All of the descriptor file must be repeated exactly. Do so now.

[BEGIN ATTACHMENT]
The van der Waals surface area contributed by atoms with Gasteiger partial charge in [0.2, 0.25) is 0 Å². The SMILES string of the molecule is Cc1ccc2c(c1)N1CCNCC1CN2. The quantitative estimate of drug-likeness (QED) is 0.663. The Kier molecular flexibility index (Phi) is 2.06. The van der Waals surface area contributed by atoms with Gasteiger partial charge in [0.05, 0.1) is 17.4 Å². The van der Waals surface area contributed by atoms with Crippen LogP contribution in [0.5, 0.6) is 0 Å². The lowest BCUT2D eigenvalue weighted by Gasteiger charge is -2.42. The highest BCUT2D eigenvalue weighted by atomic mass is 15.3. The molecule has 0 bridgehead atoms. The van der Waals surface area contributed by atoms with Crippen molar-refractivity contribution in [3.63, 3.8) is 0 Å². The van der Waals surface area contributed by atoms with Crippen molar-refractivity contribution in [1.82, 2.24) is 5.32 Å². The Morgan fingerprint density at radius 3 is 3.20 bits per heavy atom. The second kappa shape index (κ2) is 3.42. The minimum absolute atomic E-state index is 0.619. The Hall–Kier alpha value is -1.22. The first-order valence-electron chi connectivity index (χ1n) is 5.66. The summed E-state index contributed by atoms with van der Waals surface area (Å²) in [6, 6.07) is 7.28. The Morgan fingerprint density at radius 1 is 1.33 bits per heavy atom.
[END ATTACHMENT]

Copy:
The van der Waals surface area contributed by atoms with Gasteiger partial charge in [0.2, 0.25) is 0 Å². The SMILES string of the molecule is Cc1ccc2c(c1)N1CCNCC1CN2. The quantitative estimate of drug-likeness (QED) is 0.663. The Kier molecular flexibility index (Phi) is 2.06. The van der Waals surface area contributed by atoms with Gasteiger partial charge in [0.05, 0.1) is 17.4 Å². The van der Waals surface area contributed by atoms with Crippen LogP contribution in [0.5, 0.6) is 0 Å². The lowest BCUT2D eigenvalue weighted by Gasteiger charge is -2.42. The highest BCUT2D eigenvalue weighted by atomic mass is 15.3. The molecule has 0 bridgehead atoms. The van der Waals surface area contributed by atoms with Crippen molar-refractivity contribution in [3.63, 3.8) is 0 Å². The van der Waals surface area contributed by atoms with Crippen molar-refractivity contribution in [1.82, 2.24) is 5.32 Å². The Morgan fingerprint density at radius 3 is 3.20 bits per heavy atom. The second kappa shape index (κ2) is 3.42. The minimum absolute atomic E-state index is 0.619. The Hall–Kier alpha value is -1.22. The first-order valence-electron chi connectivity index (χ1n) is 5.66. The summed E-state index contributed by atoms with van der Waals surface area (Å²) in [6, 6.07) is 7.28. The Morgan fingerprint density at radius 1 is 1.33 bits per heavy atom.